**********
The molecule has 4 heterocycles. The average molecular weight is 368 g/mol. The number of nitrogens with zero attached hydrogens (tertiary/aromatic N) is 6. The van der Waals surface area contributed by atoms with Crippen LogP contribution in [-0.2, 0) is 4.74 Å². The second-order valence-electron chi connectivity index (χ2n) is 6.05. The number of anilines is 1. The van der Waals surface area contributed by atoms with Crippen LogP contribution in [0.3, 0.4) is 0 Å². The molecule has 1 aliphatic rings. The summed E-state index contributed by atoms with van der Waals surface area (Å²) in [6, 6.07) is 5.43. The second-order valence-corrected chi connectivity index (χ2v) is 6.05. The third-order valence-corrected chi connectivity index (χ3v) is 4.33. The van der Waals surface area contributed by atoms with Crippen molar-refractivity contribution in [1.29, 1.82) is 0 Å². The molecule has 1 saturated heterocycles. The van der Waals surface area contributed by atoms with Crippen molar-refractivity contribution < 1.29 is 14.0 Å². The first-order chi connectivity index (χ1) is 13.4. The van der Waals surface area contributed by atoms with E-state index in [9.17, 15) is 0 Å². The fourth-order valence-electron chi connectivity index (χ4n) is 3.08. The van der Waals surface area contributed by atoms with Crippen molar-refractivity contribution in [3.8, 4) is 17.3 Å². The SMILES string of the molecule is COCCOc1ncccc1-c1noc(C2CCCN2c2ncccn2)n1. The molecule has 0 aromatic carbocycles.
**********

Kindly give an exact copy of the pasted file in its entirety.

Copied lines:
The molecule has 4 heterocycles. The average molecular weight is 368 g/mol. The number of nitrogens with zero attached hydrogens (tertiary/aromatic N) is 6. The van der Waals surface area contributed by atoms with Crippen LogP contribution in [-0.2, 0) is 4.74 Å². The second-order valence-electron chi connectivity index (χ2n) is 6.05. The number of anilines is 1. The van der Waals surface area contributed by atoms with Crippen LogP contribution in [0.3, 0.4) is 0 Å². The molecule has 1 aliphatic rings. The summed E-state index contributed by atoms with van der Waals surface area (Å²) in [6, 6.07) is 5.43. The second-order valence-corrected chi connectivity index (χ2v) is 6.05. The third-order valence-corrected chi connectivity index (χ3v) is 4.33. The van der Waals surface area contributed by atoms with Crippen molar-refractivity contribution in [1.29, 1.82) is 0 Å². The molecule has 1 saturated heterocycles. The van der Waals surface area contributed by atoms with Crippen molar-refractivity contribution < 1.29 is 14.0 Å². The first-order chi connectivity index (χ1) is 13.4. The van der Waals surface area contributed by atoms with E-state index in [9.17, 15) is 0 Å². The fourth-order valence-electron chi connectivity index (χ4n) is 3.08. The van der Waals surface area contributed by atoms with Crippen molar-refractivity contribution in [3.8, 4) is 17.3 Å². The SMILES string of the molecule is COCCOc1ncccc1-c1noc(C2CCCN2c2ncccn2)n1. The molecule has 0 aromatic carbocycles.